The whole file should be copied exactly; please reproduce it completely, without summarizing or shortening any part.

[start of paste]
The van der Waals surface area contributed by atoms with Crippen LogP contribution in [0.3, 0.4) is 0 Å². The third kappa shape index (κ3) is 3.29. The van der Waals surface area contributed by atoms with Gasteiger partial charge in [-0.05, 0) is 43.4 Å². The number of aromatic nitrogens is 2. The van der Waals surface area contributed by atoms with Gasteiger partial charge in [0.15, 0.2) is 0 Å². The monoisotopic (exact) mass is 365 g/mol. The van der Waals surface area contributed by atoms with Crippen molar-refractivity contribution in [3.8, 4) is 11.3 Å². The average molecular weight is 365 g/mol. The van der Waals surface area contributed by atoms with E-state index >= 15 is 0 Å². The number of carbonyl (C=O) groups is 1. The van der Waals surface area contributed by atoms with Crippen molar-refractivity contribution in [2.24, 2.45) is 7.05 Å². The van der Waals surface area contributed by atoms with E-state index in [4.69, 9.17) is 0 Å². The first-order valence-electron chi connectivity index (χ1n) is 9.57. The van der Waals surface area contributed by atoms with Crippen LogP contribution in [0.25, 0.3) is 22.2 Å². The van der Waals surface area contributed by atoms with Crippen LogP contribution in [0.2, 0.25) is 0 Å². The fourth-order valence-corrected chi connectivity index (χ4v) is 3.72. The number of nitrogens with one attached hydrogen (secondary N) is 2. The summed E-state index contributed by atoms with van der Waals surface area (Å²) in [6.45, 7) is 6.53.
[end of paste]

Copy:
The van der Waals surface area contributed by atoms with Crippen LogP contribution in [0.3, 0.4) is 0 Å². The third kappa shape index (κ3) is 3.29. The van der Waals surface area contributed by atoms with Gasteiger partial charge in [-0.05, 0) is 43.4 Å². The number of aromatic nitrogens is 2. The van der Waals surface area contributed by atoms with Gasteiger partial charge in [0.15, 0.2) is 0 Å². The monoisotopic (exact) mass is 365 g/mol. The van der Waals surface area contributed by atoms with Crippen molar-refractivity contribution in [3.8, 4) is 11.3 Å². The average molecular weight is 365 g/mol. The van der Waals surface area contributed by atoms with E-state index >= 15 is 0 Å². The number of carbonyl (C=O) groups is 1. The van der Waals surface area contributed by atoms with Crippen molar-refractivity contribution in [2.24, 2.45) is 7.05 Å². The van der Waals surface area contributed by atoms with E-state index in [4.69, 9.17) is 0 Å². The first-order valence-electron chi connectivity index (χ1n) is 9.57. The van der Waals surface area contributed by atoms with Crippen LogP contribution in [0.25, 0.3) is 22.2 Å². The van der Waals surface area contributed by atoms with Crippen LogP contribution in [0.2, 0.25) is 0 Å². The fourth-order valence-corrected chi connectivity index (χ4v) is 3.72. The number of nitrogens with one attached hydrogen (secondary N) is 2. The summed E-state index contributed by atoms with van der Waals surface area (Å²) in [6.45, 7) is 6.53.